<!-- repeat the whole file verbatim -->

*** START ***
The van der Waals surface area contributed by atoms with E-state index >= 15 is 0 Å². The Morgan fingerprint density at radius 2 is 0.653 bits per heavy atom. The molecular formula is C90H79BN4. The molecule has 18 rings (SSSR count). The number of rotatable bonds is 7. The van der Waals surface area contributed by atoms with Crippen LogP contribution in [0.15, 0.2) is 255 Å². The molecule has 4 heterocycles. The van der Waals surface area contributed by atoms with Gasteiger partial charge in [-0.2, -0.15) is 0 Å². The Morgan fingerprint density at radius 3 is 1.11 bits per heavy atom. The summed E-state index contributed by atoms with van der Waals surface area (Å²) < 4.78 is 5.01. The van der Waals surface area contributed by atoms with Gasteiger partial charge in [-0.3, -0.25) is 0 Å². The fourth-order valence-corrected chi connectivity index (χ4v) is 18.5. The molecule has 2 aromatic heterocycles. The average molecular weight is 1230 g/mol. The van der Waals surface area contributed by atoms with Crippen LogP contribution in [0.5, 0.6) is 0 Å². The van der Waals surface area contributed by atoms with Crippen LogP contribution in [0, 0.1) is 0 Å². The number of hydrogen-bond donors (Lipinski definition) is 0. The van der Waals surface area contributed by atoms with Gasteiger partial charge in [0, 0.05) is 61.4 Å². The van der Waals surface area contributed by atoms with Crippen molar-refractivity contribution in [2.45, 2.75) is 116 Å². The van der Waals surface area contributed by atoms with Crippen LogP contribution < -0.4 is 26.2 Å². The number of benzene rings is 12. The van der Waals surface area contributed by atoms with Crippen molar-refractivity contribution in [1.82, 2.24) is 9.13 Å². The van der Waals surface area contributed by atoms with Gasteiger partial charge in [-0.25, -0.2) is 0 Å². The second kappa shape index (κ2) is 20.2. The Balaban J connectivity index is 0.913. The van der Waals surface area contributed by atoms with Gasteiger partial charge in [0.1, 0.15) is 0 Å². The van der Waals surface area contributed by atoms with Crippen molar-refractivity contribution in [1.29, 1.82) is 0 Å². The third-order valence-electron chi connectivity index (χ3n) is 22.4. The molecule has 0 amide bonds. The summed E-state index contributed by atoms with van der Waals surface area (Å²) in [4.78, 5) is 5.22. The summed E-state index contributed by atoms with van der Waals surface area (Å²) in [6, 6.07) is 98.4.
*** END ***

The van der Waals surface area contributed by atoms with E-state index >= 15 is 0 Å². The Morgan fingerprint density at radius 2 is 0.653 bits per heavy atom. The molecular formula is C90H79BN4. The molecule has 18 rings (SSSR count). The number of rotatable bonds is 7. The van der Waals surface area contributed by atoms with Crippen LogP contribution in [0.15, 0.2) is 255 Å². The molecule has 4 heterocycles. The van der Waals surface area contributed by atoms with Gasteiger partial charge in [-0.2, -0.15) is 0 Å². The Morgan fingerprint density at radius 3 is 1.11 bits per heavy atom. The summed E-state index contributed by atoms with van der Waals surface area (Å²) < 4.78 is 5.01. The van der Waals surface area contributed by atoms with Gasteiger partial charge in [-0.3, -0.25) is 0 Å². The fourth-order valence-corrected chi connectivity index (χ4v) is 18.5. The molecule has 2 aromatic heterocycles. The average molecular weight is 1230 g/mol. The van der Waals surface area contributed by atoms with Crippen LogP contribution in [0.5, 0.6) is 0 Å². The van der Waals surface area contributed by atoms with Crippen LogP contribution in [0, 0.1) is 0 Å². The number of hydrogen-bond donors (Lipinski definition) is 0. The van der Waals surface area contributed by atoms with Gasteiger partial charge in [0, 0.05) is 61.4 Å². The van der Waals surface area contributed by atoms with Crippen molar-refractivity contribution in [2.45, 2.75) is 116 Å². The van der Waals surface area contributed by atoms with Crippen LogP contribution < -0.4 is 26.2 Å². The number of benzene rings is 12. The van der Waals surface area contributed by atoms with Crippen molar-refractivity contribution in [1.82, 2.24) is 9.13 Å². The van der Waals surface area contributed by atoms with Gasteiger partial charge in [-0.25, -0.2) is 0 Å². The second kappa shape index (κ2) is 20.2. The Balaban J connectivity index is 0.913. The van der Waals surface area contributed by atoms with Gasteiger partial charge in [0.1, 0.15) is 0 Å². The van der Waals surface area contributed by atoms with Crippen molar-refractivity contribution in [1.29, 1.82) is 0 Å². The third-order valence-electron chi connectivity index (χ3n) is 22.4. The molecule has 0 amide bonds. The summed E-state index contributed by atoms with van der Waals surface area (Å²) in [4.78, 5) is 5.22. The summed E-state index contributed by atoms with van der Waals surface area (Å²) in [6, 6.07) is 98.4.